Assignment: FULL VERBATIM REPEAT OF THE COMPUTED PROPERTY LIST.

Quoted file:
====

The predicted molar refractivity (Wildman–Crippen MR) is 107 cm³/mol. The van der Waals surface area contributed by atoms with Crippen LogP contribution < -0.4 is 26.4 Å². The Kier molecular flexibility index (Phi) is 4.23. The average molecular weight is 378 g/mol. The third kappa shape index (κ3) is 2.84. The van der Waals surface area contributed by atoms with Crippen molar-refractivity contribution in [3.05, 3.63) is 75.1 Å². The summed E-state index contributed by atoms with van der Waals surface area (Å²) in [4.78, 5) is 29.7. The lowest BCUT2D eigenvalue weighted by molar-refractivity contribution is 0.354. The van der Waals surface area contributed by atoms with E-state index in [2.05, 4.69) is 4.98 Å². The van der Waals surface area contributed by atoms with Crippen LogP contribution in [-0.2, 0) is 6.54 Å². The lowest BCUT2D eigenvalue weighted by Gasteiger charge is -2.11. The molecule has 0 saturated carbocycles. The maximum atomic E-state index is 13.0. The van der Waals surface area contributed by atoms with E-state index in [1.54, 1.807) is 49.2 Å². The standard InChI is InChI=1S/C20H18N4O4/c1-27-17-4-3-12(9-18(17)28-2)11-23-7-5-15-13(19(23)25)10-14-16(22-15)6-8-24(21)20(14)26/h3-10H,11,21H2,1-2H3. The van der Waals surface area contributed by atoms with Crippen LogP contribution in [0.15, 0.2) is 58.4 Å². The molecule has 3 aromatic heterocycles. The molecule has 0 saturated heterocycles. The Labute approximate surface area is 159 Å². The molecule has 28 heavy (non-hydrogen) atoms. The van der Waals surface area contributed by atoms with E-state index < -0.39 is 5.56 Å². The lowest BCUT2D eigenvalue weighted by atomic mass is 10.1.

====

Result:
The predicted molar refractivity (Wildman–Crippen MR) is 107 cm³/mol. The van der Waals surface area contributed by atoms with Crippen LogP contribution < -0.4 is 26.4 Å². The Kier molecular flexibility index (Phi) is 4.23. The average molecular weight is 378 g/mol. The third kappa shape index (κ3) is 2.84. The van der Waals surface area contributed by atoms with Crippen molar-refractivity contribution in [3.05, 3.63) is 75.1 Å². The summed E-state index contributed by atoms with van der Waals surface area (Å²) in [4.78, 5) is 29.7. The lowest BCUT2D eigenvalue weighted by molar-refractivity contribution is 0.354. The van der Waals surface area contributed by atoms with E-state index in [2.05, 4.69) is 4.98 Å². The van der Waals surface area contributed by atoms with Crippen LogP contribution in [-0.2, 0) is 6.54 Å². The lowest BCUT2D eigenvalue weighted by Gasteiger charge is -2.11. The molecule has 0 saturated carbocycles. The maximum atomic E-state index is 13.0. The van der Waals surface area contributed by atoms with E-state index in [1.54, 1.807) is 49.2 Å². The standard InChI is InChI=1S/C20H18N4O4/c1-27-17-4-3-12(9-18(17)28-2)11-23-7-5-15-13(19(23)25)10-14-16(22-15)6-8-24(21)20(14)26/h3-10H,11,21H2,1-2H3. The van der Waals surface area contributed by atoms with Crippen LogP contribution in [0.15, 0.2) is 58.4 Å². The molecule has 3 aromatic heterocycles. The molecule has 0 saturated heterocycles. The Labute approximate surface area is 159 Å². The molecule has 28 heavy (non-hydrogen) atoms. The van der Waals surface area contributed by atoms with E-state index < -0.39 is 5.56 Å². The lowest BCUT2D eigenvalue weighted by atomic mass is 10.1.